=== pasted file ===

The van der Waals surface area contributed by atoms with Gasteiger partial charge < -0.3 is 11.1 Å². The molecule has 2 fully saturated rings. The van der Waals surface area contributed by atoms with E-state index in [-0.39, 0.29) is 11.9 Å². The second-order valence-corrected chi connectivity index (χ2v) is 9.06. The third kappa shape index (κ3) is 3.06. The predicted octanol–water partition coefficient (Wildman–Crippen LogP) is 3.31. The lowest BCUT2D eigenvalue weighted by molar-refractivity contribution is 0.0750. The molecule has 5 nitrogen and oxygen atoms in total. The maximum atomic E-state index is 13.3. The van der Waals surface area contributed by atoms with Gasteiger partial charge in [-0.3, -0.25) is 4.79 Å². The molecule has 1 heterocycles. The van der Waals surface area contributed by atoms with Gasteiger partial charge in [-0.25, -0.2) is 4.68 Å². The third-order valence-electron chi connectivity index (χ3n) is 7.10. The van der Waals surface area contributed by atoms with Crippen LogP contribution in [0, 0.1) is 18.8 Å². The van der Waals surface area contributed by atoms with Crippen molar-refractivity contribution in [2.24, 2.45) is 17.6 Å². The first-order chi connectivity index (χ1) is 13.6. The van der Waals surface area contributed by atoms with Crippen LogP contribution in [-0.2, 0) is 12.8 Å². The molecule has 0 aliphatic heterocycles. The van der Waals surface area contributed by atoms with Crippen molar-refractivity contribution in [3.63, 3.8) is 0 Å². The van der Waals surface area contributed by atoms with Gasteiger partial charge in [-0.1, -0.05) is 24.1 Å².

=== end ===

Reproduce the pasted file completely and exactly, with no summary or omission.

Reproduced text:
The van der Waals surface area contributed by atoms with Gasteiger partial charge < -0.3 is 11.1 Å². The molecule has 2 fully saturated rings. The van der Waals surface area contributed by atoms with E-state index in [-0.39, 0.29) is 11.9 Å². The second-order valence-corrected chi connectivity index (χ2v) is 9.06. The third kappa shape index (κ3) is 3.06. The predicted octanol–water partition coefficient (Wildman–Crippen LogP) is 3.31. The lowest BCUT2D eigenvalue weighted by molar-refractivity contribution is 0.0750. The molecule has 5 nitrogen and oxygen atoms in total. The maximum atomic E-state index is 13.3. The van der Waals surface area contributed by atoms with Gasteiger partial charge in [-0.3, -0.25) is 4.79 Å². The molecule has 1 heterocycles. The van der Waals surface area contributed by atoms with Gasteiger partial charge in [-0.25, -0.2) is 4.68 Å². The third-order valence-electron chi connectivity index (χ3n) is 7.10. The van der Waals surface area contributed by atoms with Crippen LogP contribution in [0, 0.1) is 18.8 Å². The van der Waals surface area contributed by atoms with Crippen molar-refractivity contribution in [2.24, 2.45) is 17.6 Å². The first-order chi connectivity index (χ1) is 13.6. The van der Waals surface area contributed by atoms with Crippen LogP contribution in [-0.2, 0) is 12.8 Å². The molecule has 0 aliphatic heterocycles. The van der Waals surface area contributed by atoms with Crippen molar-refractivity contribution in [3.63, 3.8) is 0 Å². The van der Waals surface area contributed by atoms with Gasteiger partial charge in [-0.1, -0.05) is 24.1 Å².